Many people find out while they are still young that they have some type of visual blindness, but if you have never visited an eye doctor he or she will use several tests during an eye exam to determine if you have one of three types of blindness. Here are the different tests used and the three types of blindness your eye doctor will attempt to diagnose or rule out.
The Ishihara Test and Colorblindness
About seven percent of the total population cannot see certain colors due to a defect in their color cones and rods of the retina. To determine if you have this type of colorblindness, your eye doctor will utilize the "Ishihara test." The Ishihara test consists of thirty or so plates, made up of colored dots. The dots are varying colors and shades of red, blue, green, yellow, and orange. In the middle of each plate are different numbers created by a different set of colored dots. Your eye doctor will show you several plates to determine if you are able to see all of the numbers in the middle of each plate.
Some of these are very tricky in that the color variations between the surrounding dots and the dots that make up the numbers are so slight it might be hard to tell. If there are any plates where you cannot see the numbers in the middle at all, it reveals that you do have a form of colorblindness. While there is no cure for it, there is visual therapy to help you identify other important objects you may not see well (such as red or green traffic lights).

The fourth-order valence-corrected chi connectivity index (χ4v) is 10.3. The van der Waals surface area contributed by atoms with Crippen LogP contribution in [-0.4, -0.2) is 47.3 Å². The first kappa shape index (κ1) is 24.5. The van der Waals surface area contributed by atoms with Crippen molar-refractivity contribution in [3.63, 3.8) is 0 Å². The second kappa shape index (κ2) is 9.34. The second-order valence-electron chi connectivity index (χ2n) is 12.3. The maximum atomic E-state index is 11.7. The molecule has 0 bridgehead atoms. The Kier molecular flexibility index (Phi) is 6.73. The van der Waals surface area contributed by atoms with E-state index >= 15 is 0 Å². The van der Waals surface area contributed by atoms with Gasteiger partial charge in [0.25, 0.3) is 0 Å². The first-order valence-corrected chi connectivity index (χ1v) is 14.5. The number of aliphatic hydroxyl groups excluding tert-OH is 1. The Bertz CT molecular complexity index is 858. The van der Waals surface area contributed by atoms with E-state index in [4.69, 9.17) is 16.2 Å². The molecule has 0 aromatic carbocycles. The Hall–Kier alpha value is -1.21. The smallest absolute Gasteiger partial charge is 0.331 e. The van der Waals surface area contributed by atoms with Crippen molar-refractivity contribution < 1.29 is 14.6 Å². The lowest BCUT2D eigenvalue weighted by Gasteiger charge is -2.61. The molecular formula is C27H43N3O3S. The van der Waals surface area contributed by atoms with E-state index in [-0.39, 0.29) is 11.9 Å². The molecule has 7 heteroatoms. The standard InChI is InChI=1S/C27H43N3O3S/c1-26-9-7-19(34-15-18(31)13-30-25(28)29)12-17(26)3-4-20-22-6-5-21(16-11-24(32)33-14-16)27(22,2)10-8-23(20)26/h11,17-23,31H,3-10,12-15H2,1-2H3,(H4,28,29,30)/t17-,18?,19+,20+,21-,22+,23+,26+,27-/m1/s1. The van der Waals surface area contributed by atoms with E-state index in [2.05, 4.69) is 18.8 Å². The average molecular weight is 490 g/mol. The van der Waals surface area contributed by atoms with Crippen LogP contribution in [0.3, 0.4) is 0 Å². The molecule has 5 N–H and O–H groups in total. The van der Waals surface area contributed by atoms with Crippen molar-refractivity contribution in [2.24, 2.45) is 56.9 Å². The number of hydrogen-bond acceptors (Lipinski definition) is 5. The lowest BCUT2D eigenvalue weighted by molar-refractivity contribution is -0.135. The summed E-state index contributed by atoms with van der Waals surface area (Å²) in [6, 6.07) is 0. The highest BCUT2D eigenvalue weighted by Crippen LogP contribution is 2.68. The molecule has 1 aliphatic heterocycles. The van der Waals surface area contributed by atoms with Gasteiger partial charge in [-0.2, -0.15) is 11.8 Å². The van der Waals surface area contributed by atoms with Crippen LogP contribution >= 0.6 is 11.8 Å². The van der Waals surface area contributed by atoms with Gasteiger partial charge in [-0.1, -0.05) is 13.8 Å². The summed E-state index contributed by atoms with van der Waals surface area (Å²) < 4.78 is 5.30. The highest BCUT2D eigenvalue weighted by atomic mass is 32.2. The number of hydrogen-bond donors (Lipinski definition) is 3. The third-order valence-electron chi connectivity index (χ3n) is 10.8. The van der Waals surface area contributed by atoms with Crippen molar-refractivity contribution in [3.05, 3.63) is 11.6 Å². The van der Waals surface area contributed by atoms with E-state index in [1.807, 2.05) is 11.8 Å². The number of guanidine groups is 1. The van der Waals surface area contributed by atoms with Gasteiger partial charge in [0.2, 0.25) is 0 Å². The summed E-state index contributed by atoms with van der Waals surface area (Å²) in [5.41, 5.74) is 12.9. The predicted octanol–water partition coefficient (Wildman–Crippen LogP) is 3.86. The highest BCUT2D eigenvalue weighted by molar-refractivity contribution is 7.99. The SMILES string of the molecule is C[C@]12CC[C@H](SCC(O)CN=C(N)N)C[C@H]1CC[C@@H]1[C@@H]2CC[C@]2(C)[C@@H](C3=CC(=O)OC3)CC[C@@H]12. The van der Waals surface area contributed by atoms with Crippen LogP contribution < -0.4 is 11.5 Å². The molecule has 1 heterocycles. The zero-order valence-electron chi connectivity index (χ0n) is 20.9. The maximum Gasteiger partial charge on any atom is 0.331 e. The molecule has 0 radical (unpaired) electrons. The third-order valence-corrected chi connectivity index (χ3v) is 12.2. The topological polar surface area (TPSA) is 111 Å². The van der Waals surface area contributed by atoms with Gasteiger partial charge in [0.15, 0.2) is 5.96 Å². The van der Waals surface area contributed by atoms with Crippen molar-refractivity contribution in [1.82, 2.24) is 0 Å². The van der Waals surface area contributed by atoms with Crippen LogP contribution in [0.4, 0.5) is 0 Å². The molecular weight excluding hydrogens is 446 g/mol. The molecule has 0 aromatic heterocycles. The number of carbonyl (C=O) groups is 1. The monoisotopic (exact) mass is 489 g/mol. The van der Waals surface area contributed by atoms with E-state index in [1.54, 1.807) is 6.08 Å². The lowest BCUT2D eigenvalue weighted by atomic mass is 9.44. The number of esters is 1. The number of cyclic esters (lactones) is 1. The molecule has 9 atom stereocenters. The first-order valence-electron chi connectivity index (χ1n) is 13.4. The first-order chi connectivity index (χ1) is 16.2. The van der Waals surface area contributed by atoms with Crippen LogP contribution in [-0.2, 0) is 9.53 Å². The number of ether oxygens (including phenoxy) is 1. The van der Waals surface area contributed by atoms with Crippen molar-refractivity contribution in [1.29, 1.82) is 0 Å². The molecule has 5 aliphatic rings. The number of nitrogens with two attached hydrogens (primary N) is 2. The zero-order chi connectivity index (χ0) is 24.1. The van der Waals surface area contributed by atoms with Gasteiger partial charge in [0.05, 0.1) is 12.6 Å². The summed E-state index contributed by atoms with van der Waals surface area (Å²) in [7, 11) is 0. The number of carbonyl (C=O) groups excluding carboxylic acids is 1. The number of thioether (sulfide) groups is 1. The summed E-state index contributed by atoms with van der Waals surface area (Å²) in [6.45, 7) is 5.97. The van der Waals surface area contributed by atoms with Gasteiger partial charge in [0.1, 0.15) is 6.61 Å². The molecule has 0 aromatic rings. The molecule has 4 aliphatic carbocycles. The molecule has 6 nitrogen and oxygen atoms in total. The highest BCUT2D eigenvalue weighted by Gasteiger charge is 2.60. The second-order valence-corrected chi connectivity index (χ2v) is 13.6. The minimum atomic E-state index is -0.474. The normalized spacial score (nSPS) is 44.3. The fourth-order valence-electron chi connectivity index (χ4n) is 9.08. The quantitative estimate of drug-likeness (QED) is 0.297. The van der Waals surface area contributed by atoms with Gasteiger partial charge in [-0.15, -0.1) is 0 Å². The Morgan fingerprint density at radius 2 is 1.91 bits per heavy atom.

Legal Blindness in One or Both Eyes
Part of every eye exam requires you to look at a lighted screen that is twenty feet away. This helps determine if you have normal vision (20/20 sight looking at something twenty feet away) or if your vision needs correction. If you cannot see the letters or numbers on the lighted screen at all, your eye doctor will use the corrected vision magnifier to find out what power your corrective lenses need to be. This device looks like a giant pair of metal goggles on a swing arm and fits over the bridge of your nose. Your eye doctor will check one eye at a time, and if he or she determines that either eye is 20/600 or worse, you are legally blind in that eye.
It is very hard to miss total blindness for most of your life. You absolutely cannot see anything and everything is totally dark. While your eye doctor, one like Las Vegas Family Eye Care, does not need to perform an exam to diagnose this, he or she can perform tests to find out why you are totally blind. It may even be possible to reverse some total blindness if it is caught early in life or if it is sudden after a lifetime of being able to see reasonably well. This is why it is so important to have your eyes examined regularly and always seek immediate medical help if you suddenly cannot see.